Journalists’ work is unique because they can take advantage of their work to advocate for empowering people and this empowerment is a multi-dimensional social and political process which can help people gain control over their own lives. This can only be achieved through access to accurate, fair and unbiased information, representing a plurality of opinions, and the means to actively communicate vertically and horizontally, thereby participating in the active life of the community.

For journalists’ rights to be realized it is important that they Therefore journalists must stand together and agitate for a political environment which tolerates freedom of expression and the right to work. For this to happen there has to be political will to support and protect the aforementioned rights. In the same spirit, journalists will have to adhere to the highest ethical and professional standards if freedom of expression is to be realized.

Despite the existing legal frameworks which are supposed to promote and protect the rights of journalists, they have experienced many challenges in Uganda and other parts of the world, such as closure of media houses such as the Daily Monitor and Red Pepper;assaults for carrying out their work, legislations passed restricting their freedoms.

The Special Rapporteur on the situation of human rights defenders has reported that journalists and media workers  have been targeted because of their reports on human rights violations or because they have been witness to human rights violations. Many journalists have exposed violations in armed conflicts, post-conflict situations and situations of unrest in connection with a coup d’├ętat or contested elections. In many countries, legal frameworks are used to restrict journalists’ and media workers’ activities. These restrictions have the potential to promote impunity, intimidation, stigmatization, violence and self-censorship. In Uganda this has been manifested by police and district internal security officials among others silencing the media or calling journalists and warning them about consequences of reporting on a particular story.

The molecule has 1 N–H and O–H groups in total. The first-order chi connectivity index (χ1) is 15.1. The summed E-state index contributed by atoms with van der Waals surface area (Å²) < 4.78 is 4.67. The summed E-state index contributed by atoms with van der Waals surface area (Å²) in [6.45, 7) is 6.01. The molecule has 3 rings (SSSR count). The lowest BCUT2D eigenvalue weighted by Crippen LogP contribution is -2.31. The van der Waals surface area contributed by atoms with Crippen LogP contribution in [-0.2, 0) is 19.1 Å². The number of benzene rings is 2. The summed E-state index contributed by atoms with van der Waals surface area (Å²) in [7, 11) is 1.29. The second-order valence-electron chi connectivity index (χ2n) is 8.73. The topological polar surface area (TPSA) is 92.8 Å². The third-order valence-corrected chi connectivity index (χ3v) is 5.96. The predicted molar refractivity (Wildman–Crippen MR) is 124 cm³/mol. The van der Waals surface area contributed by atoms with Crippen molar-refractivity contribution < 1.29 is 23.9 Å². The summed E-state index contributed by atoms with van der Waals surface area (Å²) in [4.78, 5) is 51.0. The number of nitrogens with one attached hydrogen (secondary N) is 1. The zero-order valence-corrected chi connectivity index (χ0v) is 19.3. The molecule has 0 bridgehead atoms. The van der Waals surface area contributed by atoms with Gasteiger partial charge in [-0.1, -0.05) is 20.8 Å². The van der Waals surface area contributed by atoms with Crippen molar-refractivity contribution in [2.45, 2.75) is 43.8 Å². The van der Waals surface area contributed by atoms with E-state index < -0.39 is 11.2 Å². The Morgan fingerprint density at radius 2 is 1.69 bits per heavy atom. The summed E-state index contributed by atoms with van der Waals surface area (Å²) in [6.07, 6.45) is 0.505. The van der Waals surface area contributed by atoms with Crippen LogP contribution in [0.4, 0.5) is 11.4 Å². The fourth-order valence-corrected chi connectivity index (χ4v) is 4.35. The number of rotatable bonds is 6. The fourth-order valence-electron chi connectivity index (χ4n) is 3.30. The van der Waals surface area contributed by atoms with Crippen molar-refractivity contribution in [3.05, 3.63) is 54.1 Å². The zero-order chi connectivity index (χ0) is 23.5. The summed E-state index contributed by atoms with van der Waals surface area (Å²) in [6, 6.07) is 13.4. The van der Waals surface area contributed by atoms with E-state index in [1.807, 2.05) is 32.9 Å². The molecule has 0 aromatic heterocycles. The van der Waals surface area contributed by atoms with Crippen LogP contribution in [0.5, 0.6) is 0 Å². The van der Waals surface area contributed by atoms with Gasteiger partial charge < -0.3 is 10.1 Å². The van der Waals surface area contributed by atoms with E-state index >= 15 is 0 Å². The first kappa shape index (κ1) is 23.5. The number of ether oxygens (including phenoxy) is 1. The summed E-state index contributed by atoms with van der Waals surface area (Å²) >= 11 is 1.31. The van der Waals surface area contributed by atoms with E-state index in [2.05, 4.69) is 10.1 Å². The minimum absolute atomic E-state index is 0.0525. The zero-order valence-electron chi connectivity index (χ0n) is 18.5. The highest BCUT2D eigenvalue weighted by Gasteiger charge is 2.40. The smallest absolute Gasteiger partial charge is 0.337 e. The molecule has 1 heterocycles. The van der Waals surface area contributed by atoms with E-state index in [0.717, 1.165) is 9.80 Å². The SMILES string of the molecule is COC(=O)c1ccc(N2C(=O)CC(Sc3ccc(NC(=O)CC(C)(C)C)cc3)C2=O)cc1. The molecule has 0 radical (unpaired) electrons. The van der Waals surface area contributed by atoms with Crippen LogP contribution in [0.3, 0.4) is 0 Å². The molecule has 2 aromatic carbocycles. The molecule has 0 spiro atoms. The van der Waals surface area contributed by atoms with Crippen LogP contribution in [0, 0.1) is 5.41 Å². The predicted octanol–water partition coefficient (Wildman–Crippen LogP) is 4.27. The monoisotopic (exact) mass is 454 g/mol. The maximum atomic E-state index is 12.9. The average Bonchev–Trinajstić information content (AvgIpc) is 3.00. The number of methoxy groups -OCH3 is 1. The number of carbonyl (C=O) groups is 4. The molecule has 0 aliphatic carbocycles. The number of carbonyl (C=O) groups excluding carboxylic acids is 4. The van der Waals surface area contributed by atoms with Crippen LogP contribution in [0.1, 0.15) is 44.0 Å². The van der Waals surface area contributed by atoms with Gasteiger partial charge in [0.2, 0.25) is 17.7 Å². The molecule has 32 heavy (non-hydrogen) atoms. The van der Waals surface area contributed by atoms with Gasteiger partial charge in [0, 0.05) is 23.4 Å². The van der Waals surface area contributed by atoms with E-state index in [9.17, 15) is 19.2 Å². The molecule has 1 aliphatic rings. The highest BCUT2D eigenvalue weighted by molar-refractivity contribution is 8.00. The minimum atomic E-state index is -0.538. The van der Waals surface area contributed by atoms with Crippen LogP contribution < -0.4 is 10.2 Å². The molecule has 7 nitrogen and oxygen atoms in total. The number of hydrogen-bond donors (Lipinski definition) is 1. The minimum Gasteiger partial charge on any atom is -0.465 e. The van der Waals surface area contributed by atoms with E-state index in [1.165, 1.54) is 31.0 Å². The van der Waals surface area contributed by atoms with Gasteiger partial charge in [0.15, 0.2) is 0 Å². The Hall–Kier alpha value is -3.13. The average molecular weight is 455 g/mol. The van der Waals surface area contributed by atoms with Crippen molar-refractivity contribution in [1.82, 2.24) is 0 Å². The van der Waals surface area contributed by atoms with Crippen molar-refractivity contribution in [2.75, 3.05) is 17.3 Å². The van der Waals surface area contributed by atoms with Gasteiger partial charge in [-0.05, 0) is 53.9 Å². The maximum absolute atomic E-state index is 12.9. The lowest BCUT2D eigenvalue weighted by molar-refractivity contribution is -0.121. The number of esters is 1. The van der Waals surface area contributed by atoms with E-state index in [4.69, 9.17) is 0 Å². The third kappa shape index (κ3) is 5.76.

According to the Special Rapporteur on the promotion and protection of the right to freedom of opinion and expression, journalists’ work has been compromised in a number of countries under legislation relating to national security and under the criminal code; this has also affected social media and other communications tools, which has affected the activities of defenders.These legislation criminalize the publication of articles or photos that could harm national security, public order,public health or public interest, incite violence, constitute sedition or have negative consequences for the financial climate of the country all overly broad and restrictive. Not only do such provisions limit the ability of journalists to express their opinion about human rights issues, they also make it difficult for them to know what is acceptable under the law and hence lead to self censorship.

Another challenge of defenders, as reported by the Special Rapporteur on the promotion and protection of the right to freedom of opinion and expression, journalists have been charged and convicted because they have disseminated information deemed to be officially secret or taken positions in public in response to such information. This has also happened in States in which legislation permitting access to information is in place—keep in mind Uganda has the Access to Information Act which allows the public to access information from the government.

Defamation charges against journalists have been brought to the attention of the Special Rapporteurs on the promotion and protection of the right to freedom of opinion and expression and on the situation of human rights defenders,because they have published articles, blog entries or tweets or expressed opinions in public.  It is important to bear in mind that defamation legislation is to protect an individual’s reputation from false and malicious attacks, but the problem occurs when the powers that be use the legislation to halt criticisms or allegations.Journalists have been ordered to pay fines that are largely disproportionate to the offense committed.